Garuda, Black (Tibetan: khyung nag po); an enlightened deity for removing afflictions caused by nagas and earth spirits.
Slightly fierce, with one face in the form of an eagle, round eyes and a curved beak, he has two horns, upward flowing yellow hair and a green jewel snatched from the nagas adorning the crown of the head. The two hands hold outstretched a writhing snake gripped with the beak. Adorned with gold necklaces and bracelets, the lower body is covered with feathers and large wings are unfurled behind. Standing on legs of two talons above wisps of fire and a coiled snake, atop a sun disc and lotus seat, he is surrounded by orange and red wisps of twisting flames of pristine awareness.
At the top center is a lama holding a vajra to the heart with the right hand and a bell held in the left hand in the mudra of meditation. Wearing an orange pandita hat with red and orange monastic robes, he sits on a cushioned seat with a large blue backrest adorned with a white scarf. At the left is a black Garuda soaring downwards through the air biting down on a writhing snake. At the right is another Garuda soaring sideways with a flaccid snake. At the bottom center is a worldly protector dressed as a Tibetan warrior holding a spear with a red tassel upraised in the right hand and an object in the left held to the side. The head is covered with a red hat with a white rim various long flowing robes and a bow and arrow in a leopard skin pouch worn on the side. Seated atop a black horse, he is surrounded by dark swirling smoke. At the left is the wealth deity and protector, the Guardian of the Northern Direction, Vaishravana, with one face and two hands the right holds aloft a victory banner and the left a mongoose at the side. Seated in a relaxed posture, he rides atop a white snow lion. At the right side a lay lama with long hair and covered in orange and red garments holds the right hand at the heart in the mudra of blessing and the left holds a gold vase in the lap. In a relaxed posture with the left leg extended he sits on a cushion seat with a large backrest, the head surrounded by a large white areola.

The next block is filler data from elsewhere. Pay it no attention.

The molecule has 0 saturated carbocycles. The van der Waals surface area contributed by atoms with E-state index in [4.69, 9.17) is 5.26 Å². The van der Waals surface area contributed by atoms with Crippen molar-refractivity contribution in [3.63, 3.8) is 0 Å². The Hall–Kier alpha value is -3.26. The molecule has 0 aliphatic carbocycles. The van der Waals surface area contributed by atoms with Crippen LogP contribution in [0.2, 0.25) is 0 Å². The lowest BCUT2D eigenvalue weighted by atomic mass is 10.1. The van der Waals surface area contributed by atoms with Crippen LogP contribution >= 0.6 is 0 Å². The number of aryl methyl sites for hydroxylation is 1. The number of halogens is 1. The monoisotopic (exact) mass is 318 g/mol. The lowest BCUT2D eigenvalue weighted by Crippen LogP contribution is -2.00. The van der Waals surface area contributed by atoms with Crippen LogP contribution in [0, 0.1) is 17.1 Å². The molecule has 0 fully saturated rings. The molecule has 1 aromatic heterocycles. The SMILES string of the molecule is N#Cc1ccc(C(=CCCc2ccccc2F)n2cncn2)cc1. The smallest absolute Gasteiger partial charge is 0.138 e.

Historically, from classical Indian mythology, Garuda is the king of birds. In Tantric Buddhism, Garuda is yet another form in which various buddhas arise for the purpose of removing disease and injury caused by nagas and poisoning from earth spirits. Metaphorically the worst 'poisons' are desire, hatred and ignorance. Various forms of Garuda are found in both the Nyingma and Sarma traditions. The Chakrasamvara and Kalachakra Tantras of the Sarma tradition are the main sources for the divergent lineages of practice.
Jeff Watt 9-99